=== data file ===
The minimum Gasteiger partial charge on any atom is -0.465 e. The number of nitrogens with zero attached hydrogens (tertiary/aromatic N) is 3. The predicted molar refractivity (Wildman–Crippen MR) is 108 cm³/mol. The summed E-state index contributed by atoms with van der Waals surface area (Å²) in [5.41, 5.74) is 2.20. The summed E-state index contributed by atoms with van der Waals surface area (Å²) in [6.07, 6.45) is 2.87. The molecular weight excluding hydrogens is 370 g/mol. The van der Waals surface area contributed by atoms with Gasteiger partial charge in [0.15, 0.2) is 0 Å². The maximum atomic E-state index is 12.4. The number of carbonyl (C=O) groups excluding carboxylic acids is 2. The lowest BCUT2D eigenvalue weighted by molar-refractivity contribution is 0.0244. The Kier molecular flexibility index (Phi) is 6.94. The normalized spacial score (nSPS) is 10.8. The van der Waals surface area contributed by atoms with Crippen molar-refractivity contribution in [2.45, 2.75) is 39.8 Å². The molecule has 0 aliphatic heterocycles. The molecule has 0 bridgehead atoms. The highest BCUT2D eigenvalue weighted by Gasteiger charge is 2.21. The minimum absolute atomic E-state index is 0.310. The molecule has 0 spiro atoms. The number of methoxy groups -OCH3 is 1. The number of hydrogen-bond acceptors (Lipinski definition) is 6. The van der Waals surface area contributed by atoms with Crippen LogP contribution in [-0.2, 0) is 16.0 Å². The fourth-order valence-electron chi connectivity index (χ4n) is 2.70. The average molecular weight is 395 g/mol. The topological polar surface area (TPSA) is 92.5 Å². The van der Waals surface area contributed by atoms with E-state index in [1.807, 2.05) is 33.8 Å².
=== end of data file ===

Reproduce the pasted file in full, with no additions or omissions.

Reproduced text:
The minimum Gasteiger partial charge on any atom is -0.465 e. The number of nitrogens with zero attached hydrogens (tertiary/aromatic N) is 3. The predicted molar refractivity (Wildman–Crippen MR) is 108 cm³/mol. The summed E-state index contributed by atoms with van der Waals surface area (Å²) in [5.41, 5.74) is 2.20. The summed E-state index contributed by atoms with van der Waals surface area (Å²) in [6.07, 6.45) is 2.87. The molecular weight excluding hydrogens is 370 g/mol. The van der Waals surface area contributed by atoms with Gasteiger partial charge in [0.15, 0.2) is 0 Å². The maximum atomic E-state index is 12.4. The number of carbonyl (C=O) groups excluding carboxylic acids is 2. The lowest BCUT2D eigenvalue weighted by molar-refractivity contribution is 0.0244. The Kier molecular flexibility index (Phi) is 6.94. The normalized spacial score (nSPS) is 10.8. The van der Waals surface area contributed by atoms with Crippen molar-refractivity contribution in [2.45, 2.75) is 39.8 Å². The molecule has 0 aliphatic heterocycles. The molecule has 0 bridgehead atoms. The highest BCUT2D eigenvalue weighted by Gasteiger charge is 2.21. The minimum absolute atomic E-state index is 0.310. The molecule has 0 spiro atoms. The number of methoxy groups -OCH3 is 1. The number of hydrogen-bond acceptors (Lipinski definition) is 6. The van der Waals surface area contributed by atoms with Crippen LogP contribution in [-0.2, 0) is 16.0 Å². The fourth-order valence-electron chi connectivity index (χ4n) is 2.70. The average molecular weight is 395 g/mol. The topological polar surface area (TPSA) is 92.5 Å². The van der Waals surface area contributed by atoms with E-state index in [1.807, 2.05) is 33.8 Å².